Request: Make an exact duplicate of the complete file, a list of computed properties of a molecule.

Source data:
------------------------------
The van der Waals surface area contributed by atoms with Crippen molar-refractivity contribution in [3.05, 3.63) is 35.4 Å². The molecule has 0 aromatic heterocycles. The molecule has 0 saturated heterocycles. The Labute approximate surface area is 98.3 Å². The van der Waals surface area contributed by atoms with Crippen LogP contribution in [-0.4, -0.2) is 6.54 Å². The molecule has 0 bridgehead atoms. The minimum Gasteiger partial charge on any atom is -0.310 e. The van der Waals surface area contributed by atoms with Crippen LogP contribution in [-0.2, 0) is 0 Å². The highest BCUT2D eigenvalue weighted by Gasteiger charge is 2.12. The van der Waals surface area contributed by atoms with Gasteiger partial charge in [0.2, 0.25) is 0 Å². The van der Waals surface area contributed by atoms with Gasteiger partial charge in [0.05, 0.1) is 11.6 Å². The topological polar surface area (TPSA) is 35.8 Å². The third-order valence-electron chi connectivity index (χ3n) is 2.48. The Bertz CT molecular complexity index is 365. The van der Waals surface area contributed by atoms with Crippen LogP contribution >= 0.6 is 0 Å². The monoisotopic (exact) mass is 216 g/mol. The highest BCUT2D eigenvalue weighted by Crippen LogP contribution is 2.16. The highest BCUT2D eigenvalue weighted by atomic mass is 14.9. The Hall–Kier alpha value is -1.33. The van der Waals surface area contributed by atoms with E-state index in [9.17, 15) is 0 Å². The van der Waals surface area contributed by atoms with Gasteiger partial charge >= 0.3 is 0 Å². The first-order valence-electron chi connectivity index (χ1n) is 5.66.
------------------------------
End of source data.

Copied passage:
The van der Waals surface area contributed by atoms with Crippen molar-refractivity contribution in [3.05, 3.63) is 35.4 Å². The molecule has 0 aromatic heterocycles. The molecule has 0 saturated heterocycles. The Labute approximate surface area is 98.3 Å². The van der Waals surface area contributed by atoms with Crippen LogP contribution in [-0.4, -0.2) is 6.54 Å². The molecule has 0 bridgehead atoms. The minimum Gasteiger partial charge on any atom is -0.310 e. The van der Waals surface area contributed by atoms with Crippen LogP contribution in [-0.2, 0) is 0 Å². The highest BCUT2D eigenvalue weighted by Gasteiger charge is 2.12. The van der Waals surface area contributed by atoms with Gasteiger partial charge in [0.2, 0.25) is 0 Å². The van der Waals surface area contributed by atoms with Gasteiger partial charge in [0.05, 0.1) is 11.6 Å². The topological polar surface area (TPSA) is 35.8 Å². The third-order valence-electron chi connectivity index (χ3n) is 2.48. The Bertz CT molecular complexity index is 365. The van der Waals surface area contributed by atoms with Crippen LogP contribution >= 0.6 is 0 Å². The monoisotopic (exact) mass is 216 g/mol. The highest BCUT2D eigenvalue weighted by Crippen LogP contribution is 2.16. The highest BCUT2D eigenvalue weighted by atomic mass is 14.9. The Hall–Kier alpha value is -1.33. The van der Waals surface area contributed by atoms with E-state index in [9.17, 15) is 0 Å². The van der Waals surface area contributed by atoms with Gasteiger partial charge >= 0.3 is 0 Å². The first-order valence-electron chi connectivity index (χ1n) is 5.66.